The often quoted words, "Believe nothing you hear and only half you see," carry more truth than one at first thought generally believes, if applied to material things,—the things we are taught to believe are real,—the things of this world. We are so accustomed to think of pain, sickness, sorrow, sin, death, as well as all the seemingly material objects, as real, actual, and true, that when we first hear them explained from the view-point of Christian Science as illusive and unreal, we are apt to rebel, or we at least grasp very imperfectly the meaning of the statement.

One evening a student of Christian Science noticed an electric light shining brilliantly in a room a short distance from him and illuminating its surroundings; but as he looked it seemed to become dim and the room was correspondingly darkened. This was repeated several times. It seemed as if the electric current was partially cut off at times and entirely so at others. A few moments' study and observation, however, showed that smoke drifting from a near-by chimney had intervened between the observer and the light. The light had not been dimmed, but an illusion had been produced whereby the observer had been deceived. In this case the observer had but to walk toward the light to discover the deception and to find the truth. Had he believed even half of what he saw, and had turned away, he could not have presently discovered the truth, although the light was shining all the time.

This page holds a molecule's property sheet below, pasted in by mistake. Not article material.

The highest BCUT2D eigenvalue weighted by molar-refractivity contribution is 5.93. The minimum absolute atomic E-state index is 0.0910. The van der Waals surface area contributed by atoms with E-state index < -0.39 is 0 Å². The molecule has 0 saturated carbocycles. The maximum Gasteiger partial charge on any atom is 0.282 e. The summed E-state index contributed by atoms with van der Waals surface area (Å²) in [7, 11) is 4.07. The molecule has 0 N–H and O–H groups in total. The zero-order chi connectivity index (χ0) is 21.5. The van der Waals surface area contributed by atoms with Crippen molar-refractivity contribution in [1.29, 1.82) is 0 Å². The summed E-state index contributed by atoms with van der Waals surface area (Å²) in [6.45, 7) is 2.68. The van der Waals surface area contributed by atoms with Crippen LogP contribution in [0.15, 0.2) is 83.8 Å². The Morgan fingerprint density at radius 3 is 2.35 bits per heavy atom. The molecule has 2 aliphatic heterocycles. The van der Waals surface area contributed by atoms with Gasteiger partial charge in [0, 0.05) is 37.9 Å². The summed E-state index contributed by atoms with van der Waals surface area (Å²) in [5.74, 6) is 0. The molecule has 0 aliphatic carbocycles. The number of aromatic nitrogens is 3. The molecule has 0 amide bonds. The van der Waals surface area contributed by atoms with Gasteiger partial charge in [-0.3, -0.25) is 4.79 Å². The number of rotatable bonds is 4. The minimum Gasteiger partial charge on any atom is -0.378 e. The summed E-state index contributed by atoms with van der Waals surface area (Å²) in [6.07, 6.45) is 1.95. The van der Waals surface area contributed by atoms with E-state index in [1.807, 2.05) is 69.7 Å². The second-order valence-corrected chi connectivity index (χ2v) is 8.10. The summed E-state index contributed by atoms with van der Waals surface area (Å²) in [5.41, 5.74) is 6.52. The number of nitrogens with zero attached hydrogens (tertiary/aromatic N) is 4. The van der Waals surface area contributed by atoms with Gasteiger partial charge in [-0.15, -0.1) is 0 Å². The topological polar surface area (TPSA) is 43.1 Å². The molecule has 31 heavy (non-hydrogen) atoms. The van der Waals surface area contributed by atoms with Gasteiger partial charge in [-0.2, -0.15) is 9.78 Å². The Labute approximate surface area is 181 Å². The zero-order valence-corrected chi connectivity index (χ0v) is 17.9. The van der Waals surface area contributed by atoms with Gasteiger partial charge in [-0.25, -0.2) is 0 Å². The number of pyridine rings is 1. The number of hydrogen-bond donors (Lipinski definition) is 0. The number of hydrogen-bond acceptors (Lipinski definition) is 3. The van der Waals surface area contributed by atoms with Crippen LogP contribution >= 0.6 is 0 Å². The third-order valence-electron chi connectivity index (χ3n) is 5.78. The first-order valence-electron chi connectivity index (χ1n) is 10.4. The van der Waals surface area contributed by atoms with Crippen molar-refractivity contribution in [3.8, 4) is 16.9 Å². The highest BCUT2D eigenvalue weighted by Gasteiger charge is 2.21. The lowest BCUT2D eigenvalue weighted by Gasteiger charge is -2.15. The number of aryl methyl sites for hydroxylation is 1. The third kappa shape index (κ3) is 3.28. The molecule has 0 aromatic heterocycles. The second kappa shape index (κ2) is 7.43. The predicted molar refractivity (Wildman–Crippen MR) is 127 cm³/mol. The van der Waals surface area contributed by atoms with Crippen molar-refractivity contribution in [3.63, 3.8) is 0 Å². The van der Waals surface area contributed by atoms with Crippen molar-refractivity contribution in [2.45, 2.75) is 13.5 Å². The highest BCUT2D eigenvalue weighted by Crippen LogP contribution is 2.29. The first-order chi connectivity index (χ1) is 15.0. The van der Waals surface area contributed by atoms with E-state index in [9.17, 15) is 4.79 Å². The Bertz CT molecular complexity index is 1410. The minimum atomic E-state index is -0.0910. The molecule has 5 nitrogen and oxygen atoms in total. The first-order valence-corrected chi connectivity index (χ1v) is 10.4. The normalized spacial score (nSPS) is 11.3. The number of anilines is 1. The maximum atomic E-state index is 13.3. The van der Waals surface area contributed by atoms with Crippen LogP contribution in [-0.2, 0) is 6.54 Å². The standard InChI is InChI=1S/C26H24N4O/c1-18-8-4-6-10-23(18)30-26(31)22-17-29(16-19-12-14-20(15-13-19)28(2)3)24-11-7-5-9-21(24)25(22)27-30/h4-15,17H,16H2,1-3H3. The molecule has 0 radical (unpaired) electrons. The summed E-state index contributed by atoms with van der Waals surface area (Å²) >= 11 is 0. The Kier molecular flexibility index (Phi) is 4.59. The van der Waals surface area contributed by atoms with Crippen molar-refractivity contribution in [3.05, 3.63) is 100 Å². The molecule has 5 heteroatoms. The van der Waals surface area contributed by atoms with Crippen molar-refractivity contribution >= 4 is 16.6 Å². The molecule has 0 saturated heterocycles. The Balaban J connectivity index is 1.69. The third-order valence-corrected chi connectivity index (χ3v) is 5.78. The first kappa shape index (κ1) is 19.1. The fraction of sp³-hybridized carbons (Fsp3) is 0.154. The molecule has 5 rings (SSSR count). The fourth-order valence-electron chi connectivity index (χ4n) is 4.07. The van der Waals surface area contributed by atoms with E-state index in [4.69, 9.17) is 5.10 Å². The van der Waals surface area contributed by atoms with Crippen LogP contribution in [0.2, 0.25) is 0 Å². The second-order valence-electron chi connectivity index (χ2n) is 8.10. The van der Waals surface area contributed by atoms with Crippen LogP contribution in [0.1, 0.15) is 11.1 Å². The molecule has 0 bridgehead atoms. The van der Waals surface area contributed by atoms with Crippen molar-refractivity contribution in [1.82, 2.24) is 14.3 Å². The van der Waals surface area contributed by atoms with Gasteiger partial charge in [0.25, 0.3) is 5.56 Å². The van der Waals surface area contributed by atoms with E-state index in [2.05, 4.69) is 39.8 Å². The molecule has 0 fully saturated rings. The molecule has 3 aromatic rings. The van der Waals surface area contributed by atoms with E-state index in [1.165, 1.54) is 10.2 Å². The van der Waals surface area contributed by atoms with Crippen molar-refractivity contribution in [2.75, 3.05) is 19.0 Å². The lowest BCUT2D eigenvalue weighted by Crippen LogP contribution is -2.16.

March 2, 1912

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